March For Our Lives members help, urge young adults to vote in midterms
Vikiana Petit-Homme, executive director of March For Our Lives Boston, is only 17, but she's invested in getting young people to vote in the November midterm elections.
Vikiana Petit-Homme really wishes she could vote. The high school senior is just 17 years old, so she’s not eligible to cast a ballot in the midterm elections — but she’s been working to make sure other young adults who can vote, do.
Youth voter turnout has historically been low, especially for midterm elections. In 2014, only 23 percent of Americans 18 to 34 voted, according to the United States Census. In contrast, 59 percent of Americans 65 and older voted.
Lately, though, young adults have been raising their political voices. In the wake of the Parkland shooting, students swarmed the streets for March For Our Lives actions across the country, demanding that elected officials take action to fight the gun violence harming their peers.
Now, those same young adults are urging young people to continue to be politically active with a nationwide “Vote for Our Lives” campaign.
“March For Our Lives is all about youth voice, especially on issues that affect us like gun violence,” said Petit-Homme, executive director of March For Our Lives Boston. “One way that our voice can be amplified by, like, a million is by voting. When you vote, that’s when your politicians start listening to you.”
Ahead of the Massachusetts voter registration deadline, which this year was Oct. 17, March For Our Lives Boston held voter registration drives Monday through Friday at different college campuses, including Northeastern, Brandeis, Boston University, Boston College, UMass Boston and Simmons. The week before the deadline, the organization held at least two drives every day.
“I think a lot of people see registering to vote as this big hassle, so one thing I always do to get people in a rush is say, ‘This only takes two minutes,’ and it really does only take two minutes,” Petit-Homme said. “Having the extra step of mailing it out is one way that we lose voters. Also, where the heck do you get a stamp? It’s so hard to get stamps, so we make sure we [mail] it for them.”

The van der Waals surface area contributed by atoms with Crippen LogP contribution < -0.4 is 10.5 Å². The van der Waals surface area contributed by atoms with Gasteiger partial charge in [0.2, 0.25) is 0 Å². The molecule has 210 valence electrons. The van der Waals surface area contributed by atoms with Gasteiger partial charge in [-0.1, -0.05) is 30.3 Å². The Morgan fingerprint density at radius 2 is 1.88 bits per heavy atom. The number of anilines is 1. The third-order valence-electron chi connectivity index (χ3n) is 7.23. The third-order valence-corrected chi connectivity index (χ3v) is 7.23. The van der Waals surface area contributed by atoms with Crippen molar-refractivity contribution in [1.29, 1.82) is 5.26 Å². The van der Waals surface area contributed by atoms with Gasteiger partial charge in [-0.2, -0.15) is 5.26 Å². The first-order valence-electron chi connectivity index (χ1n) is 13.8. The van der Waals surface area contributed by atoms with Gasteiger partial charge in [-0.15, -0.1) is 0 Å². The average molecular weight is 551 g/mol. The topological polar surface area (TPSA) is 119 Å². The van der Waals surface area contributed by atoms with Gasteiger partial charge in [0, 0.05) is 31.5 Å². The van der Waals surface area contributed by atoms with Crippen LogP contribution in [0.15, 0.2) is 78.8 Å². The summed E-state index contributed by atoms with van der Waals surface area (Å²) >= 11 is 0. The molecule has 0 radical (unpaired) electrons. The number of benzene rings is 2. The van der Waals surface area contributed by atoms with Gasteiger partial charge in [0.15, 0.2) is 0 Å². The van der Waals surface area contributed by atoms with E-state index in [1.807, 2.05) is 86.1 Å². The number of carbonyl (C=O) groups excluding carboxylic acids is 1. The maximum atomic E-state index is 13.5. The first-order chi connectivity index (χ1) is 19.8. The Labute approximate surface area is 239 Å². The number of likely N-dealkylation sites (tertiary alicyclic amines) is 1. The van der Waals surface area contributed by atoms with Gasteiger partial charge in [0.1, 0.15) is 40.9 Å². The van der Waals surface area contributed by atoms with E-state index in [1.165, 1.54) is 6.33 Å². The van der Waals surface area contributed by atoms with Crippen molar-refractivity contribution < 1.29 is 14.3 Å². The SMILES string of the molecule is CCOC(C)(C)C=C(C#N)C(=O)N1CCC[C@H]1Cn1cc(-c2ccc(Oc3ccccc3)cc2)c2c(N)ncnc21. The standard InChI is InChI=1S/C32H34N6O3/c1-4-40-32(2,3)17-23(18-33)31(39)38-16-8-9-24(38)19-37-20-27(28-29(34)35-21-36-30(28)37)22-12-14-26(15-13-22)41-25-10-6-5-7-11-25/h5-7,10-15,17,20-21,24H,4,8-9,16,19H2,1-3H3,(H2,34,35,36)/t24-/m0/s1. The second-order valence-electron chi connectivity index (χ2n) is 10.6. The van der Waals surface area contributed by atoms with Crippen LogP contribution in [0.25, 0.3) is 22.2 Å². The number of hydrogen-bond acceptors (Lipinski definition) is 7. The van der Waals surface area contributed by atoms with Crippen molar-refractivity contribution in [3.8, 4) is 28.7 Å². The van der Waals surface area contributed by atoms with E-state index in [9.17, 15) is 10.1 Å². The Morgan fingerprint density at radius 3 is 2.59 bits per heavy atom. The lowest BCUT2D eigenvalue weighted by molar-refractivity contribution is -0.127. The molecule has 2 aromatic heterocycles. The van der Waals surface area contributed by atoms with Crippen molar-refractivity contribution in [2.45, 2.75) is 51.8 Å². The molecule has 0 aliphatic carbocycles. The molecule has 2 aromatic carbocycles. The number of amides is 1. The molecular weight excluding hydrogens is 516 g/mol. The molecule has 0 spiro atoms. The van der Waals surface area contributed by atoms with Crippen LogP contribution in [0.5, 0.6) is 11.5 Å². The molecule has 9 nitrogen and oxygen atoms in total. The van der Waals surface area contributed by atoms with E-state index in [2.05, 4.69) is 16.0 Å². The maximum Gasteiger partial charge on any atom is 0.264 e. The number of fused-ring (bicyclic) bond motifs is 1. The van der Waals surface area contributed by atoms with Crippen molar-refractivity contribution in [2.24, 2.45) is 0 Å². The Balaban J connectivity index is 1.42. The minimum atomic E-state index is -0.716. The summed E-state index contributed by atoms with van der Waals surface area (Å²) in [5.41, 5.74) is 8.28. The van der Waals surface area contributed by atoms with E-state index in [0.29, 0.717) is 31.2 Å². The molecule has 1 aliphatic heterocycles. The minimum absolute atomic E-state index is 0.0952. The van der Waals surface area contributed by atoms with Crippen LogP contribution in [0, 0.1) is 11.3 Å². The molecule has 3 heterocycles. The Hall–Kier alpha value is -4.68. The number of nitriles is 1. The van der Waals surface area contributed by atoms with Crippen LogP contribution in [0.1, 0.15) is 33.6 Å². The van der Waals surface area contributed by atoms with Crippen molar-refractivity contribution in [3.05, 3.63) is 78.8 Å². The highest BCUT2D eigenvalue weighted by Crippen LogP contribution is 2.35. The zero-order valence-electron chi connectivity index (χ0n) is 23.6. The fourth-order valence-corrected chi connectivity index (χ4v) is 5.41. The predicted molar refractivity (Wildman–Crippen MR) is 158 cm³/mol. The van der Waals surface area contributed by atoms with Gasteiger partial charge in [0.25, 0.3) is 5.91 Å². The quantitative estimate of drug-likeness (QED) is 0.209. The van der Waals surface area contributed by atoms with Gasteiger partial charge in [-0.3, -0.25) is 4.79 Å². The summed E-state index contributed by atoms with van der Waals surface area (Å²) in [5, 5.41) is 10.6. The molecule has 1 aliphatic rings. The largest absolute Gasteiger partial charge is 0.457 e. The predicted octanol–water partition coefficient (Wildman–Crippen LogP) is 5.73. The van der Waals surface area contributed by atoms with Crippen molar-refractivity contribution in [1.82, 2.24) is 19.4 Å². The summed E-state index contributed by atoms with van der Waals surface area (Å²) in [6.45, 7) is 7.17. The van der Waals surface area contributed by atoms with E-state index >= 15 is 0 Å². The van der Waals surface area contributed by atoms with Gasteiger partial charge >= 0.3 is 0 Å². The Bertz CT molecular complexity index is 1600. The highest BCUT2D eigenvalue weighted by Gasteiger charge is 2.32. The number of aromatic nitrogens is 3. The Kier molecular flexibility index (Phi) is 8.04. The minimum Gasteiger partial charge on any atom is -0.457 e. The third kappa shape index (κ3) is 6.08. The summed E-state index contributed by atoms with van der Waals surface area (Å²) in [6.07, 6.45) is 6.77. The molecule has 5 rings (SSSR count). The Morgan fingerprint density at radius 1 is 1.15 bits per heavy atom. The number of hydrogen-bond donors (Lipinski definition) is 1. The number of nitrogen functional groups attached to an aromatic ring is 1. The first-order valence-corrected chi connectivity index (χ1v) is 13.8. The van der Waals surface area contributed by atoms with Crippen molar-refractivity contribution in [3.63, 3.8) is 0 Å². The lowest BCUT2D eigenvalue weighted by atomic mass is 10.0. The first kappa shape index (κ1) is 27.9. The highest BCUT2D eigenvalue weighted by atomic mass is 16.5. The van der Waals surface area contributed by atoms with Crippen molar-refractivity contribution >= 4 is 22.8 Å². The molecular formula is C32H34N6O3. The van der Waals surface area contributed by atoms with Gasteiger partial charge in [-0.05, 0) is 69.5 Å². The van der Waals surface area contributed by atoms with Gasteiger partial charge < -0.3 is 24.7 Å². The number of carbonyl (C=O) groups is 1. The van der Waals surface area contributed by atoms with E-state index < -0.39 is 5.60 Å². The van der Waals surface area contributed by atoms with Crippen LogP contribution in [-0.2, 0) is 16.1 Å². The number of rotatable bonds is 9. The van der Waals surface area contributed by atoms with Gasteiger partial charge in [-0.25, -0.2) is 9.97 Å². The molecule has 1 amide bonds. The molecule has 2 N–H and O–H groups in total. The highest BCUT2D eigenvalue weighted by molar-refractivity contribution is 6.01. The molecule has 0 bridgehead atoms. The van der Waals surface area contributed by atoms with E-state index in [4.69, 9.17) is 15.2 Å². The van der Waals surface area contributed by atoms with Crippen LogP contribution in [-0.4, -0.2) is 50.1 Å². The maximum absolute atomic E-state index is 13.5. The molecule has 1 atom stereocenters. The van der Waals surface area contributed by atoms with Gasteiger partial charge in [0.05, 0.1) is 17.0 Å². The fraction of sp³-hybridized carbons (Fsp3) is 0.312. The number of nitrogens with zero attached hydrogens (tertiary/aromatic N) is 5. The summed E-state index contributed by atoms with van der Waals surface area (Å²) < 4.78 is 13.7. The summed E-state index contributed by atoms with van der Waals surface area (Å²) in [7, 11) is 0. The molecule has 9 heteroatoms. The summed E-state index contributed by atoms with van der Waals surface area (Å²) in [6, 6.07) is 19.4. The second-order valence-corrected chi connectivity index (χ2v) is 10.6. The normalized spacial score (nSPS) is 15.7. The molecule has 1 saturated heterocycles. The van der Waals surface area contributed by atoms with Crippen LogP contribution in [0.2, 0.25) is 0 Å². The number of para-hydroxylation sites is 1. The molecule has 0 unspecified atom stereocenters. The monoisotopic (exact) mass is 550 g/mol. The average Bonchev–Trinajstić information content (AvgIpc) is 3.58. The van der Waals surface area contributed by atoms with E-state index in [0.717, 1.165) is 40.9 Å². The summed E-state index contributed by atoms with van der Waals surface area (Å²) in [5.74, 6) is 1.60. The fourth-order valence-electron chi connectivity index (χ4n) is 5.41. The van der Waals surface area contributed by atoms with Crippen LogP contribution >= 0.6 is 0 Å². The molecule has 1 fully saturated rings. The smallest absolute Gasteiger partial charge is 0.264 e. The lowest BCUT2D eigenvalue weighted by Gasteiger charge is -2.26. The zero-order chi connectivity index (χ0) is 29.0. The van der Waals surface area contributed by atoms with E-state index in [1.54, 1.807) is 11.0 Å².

Vikiana Petit-Homme, executive director of MFOL Boston, pictured at the 50 Miles More march. Photo: Provided
After that deadline and ahead of Election Day, Petit-Homme and March For Our Lives Boston have been focusing on educating voters about the midterm election candidates and helping people apply for absentee ballots — an especially important process for college students who often don’t live at home.
Based on the energy she’s seeing, Petit-Homme does think youth voter turnout will be higher this year, and that could lead to those individuals being more politically involved in general.
“If your first time voting is a midterm, usually there’s no activity. Usually people forget midterms exist, so then you have people not voting their first [eligible] time” said Petit-Homme. “Then they go to college where it becomes extremely hard to vote, and then they never build up a habit.”
“Having young people vote for their first time in the midterms is crazy. Then they’re more likely to vote the next time around,” she added. “We’re building that habit of voting within young people and that’s what we need.”
Though she won’t be 18 until the summer, Petit-Homme will still make it to a voting site on Election Day as a poll worker. She hopes that inspires even more of her peers to actually make it to the polls on Tuesday.
“If I’m 17, not able to vote but I’m still spending my day on Election Day helping people vote, why can’t you take [an], on average, 13 minute [wait in line] and vote? That really gets people thinking,” she said. “My work with March For Our Lives, hosting drives — if I can do all this, why can’t you take time out of your day to vote?”
40 percent of 18-29 year olds say they’re likely to vote on November 6, according to Fall 2018 national youth poll out of Harvard Kennedy School Institute of Politics
21 percent: Highest youth voter turnout ever in midterm elections. Since 1986, this level of voter turnout was reached only twice: 1986 and 1994
17.1 percent of 18 to 24 year olds voted in the 2014 midterm elections. When including those up to 29, that increases to 19.9 percent
46.1 percent: 2016 presidential election voter turnout among those under 30 — the lowest turnout rate of any age group
1971: The year Congress ratified the 26th Amendment, giving 18-year-olds the right to vote